Animating walk cycles: biped walk

In this post I will be discussing how I animated the walk cycle below.

Step 1:

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Draw the two contact positions. Right leg forward on the first and left leg forward on the second. Don’t worry about the arms for now, we will add them later. Note that if you want to animate the walk in place as I did then the second contact would be positioned directly on top of the first.

Step 2:

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Now add the key poses between the two contacts. The top image shows the drawings spaced apart so you can see what is going on, but again, if you are animating in place the frames should be layered on top of each other as shown in the bottom image. Note that the head should Move in a linear up and down motion (a slight curve is fine but avoid circular motions as this can give an odd bird like effect) and the stepping foot should move in an arc.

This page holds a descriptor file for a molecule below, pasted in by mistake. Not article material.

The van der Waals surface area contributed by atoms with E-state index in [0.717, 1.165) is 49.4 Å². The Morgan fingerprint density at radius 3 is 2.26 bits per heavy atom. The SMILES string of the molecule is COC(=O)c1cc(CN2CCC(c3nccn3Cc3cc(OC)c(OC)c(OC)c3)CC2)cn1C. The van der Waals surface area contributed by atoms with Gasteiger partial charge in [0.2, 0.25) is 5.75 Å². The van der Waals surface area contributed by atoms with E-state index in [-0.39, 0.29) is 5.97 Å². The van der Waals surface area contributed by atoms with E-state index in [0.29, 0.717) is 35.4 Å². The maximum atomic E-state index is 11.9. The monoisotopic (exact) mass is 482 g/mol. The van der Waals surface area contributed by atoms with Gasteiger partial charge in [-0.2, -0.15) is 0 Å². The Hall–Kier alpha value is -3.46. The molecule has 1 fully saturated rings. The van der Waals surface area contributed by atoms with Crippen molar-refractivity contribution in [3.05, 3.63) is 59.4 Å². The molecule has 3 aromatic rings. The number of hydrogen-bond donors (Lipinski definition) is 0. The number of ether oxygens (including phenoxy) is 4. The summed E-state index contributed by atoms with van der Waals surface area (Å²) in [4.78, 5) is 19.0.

Step 3:

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Now it’s time to add the inbetweens. The timing chart above shows the positioning of the inbetweens, the key frames that we have already drawn are circled. The speed of a standard walk is about half a second per step, so 12 frames when animating at 24fps (frame 13 is the start of the next step)

It’s important to take care that the foot follows a smooth arched trajectory. The easiest way to do this is to pick a point on the foot (I used the heel) and actually draw the ark through this point on all the key frames, then when you add the inbetweens make sure the heel is always positioned exactly on this line.